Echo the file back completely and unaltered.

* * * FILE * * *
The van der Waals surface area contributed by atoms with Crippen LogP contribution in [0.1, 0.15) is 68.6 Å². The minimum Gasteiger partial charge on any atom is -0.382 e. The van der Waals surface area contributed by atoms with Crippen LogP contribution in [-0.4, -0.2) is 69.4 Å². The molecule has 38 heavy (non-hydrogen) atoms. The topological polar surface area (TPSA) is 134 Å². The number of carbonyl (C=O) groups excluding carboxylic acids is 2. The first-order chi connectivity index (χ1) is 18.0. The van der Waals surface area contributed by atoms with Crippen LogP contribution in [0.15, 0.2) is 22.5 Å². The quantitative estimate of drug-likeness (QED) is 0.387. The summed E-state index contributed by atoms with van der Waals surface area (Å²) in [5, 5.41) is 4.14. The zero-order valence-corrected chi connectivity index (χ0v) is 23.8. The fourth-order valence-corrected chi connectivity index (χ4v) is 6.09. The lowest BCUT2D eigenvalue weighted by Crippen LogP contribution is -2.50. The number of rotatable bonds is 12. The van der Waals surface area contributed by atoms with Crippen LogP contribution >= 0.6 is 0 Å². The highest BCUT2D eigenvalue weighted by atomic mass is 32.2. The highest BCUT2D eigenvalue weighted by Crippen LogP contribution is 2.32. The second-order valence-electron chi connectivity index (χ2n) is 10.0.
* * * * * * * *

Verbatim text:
The van der Waals surface area contributed by atoms with Crippen LogP contribution in [0.1, 0.15) is 68.6 Å². The minimum Gasteiger partial charge on any atom is -0.382 e. The van der Waals surface area contributed by atoms with Crippen LogP contribution in [-0.4, -0.2) is 69.4 Å². The molecule has 38 heavy (non-hydrogen) atoms. The topological polar surface area (TPSA) is 134 Å². The number of carbonyl (C=O) groups excluding carboxylic acids is 2. The first-order chi connectivity index (χ1) is 18.0. The van der Waals surface area contributed by atoms with Crippen LogP contribution in [0.15, 0.2) is 22.5 Å². The quantitative estimate of drug-likeness (QED) is 0.387. The summed E-state index contributed by atoms with van der Waals surface area (Å²) in [5, 5.41) is 4.14. The zero-order valence-corrected chi connectivity index (χ0v) is 23.8. The fourth-order valence-corrected chi connectivity index (χ4v) is 6.09. The lowest BCUT2D eigenvalue weighted by Crippen LogP contribution is -2.50. The number of rotatable bonds is 12. The van der Waals surface area contributed by atoms with Crippen LogP contribution >= 0.6 is 0 Å². The highest BCUT2D eigenvalue weighted by atomic mass is 32.2. The highest BCUT2D eigenvalue weighted by Crippen LogP contribution is 2.32. The second-order valence-electron chi connectivity index (χ2n) is 10.0.